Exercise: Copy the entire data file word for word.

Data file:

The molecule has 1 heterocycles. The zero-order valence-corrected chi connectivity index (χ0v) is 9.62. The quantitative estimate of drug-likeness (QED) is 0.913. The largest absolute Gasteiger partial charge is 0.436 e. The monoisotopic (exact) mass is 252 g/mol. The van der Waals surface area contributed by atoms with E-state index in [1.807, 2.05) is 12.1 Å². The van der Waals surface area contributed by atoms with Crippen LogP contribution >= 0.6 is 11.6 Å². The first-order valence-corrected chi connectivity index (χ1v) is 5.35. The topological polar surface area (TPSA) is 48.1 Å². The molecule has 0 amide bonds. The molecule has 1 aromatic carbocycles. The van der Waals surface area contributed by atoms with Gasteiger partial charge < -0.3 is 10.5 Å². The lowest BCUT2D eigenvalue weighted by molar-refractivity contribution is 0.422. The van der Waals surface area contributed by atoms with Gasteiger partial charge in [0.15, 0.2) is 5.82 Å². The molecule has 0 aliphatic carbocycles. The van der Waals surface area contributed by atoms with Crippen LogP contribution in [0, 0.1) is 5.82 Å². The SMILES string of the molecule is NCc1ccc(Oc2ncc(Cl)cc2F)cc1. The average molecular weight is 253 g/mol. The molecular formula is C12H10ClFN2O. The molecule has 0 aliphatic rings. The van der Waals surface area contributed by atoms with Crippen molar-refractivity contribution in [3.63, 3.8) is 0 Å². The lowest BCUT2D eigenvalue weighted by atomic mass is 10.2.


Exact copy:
The molecule has 1 heterocycles. The zero-order valence-corrected chi connectivity index (χ0v) is 9.62. The quantitative estimate of drug-likeness (QED) is 0.913. The largest absolute Gasteiger partial charge is 0.436 e. The monoisotopic (exact) mass is 252 g/mol. The van der Waals surface area contributed by atoms with E-state index in [1.807, 2.05) is 12.1 Å². The van der Waals surface area contributed by atoms with Crippen LogP contribution >= 0.6 is 11.6 Å². The first-order valence-corrected chi connectivity index (χ1v) is 5.35. The topological polar surface area (TPSA) is 48.1 Å². The molecule has 0 amide bonds. The molecule has 1 aromatic carbocycles. The van der Waals surface area contributed by atoms with Gasteiger partial charge < -0.3 is 10.5 Å². The lowest BCUT2D eigenvalue weighted by molar-refractivity contribution is 0.422. The van der Waals surface area contributed by atoms with Gasteiger partial charge in [0.15, 0.2) is 5.82 Å². The molecule has 0 aliphatic carbocycles. The van der Waals surface area contributed by atoms with Crippen LogP contribution in [0, 0.1) is 5.82 Å². The SMILES string of the molecule is NCc1ccc(Oc2ncc(Cl)cc2F)cc1. The average molecular weight is 253 g/mol. The molecular formula is C12H10ClFN2O. The molecule has 0 aliphatic rings. The van der Waals surface area contributed by atoms with Crippen molar-refractivity contribution in [3.63, 3.8) is 0 Å². The lowest BCUT2D eigenvalue weighted by atomic mass is 10.2.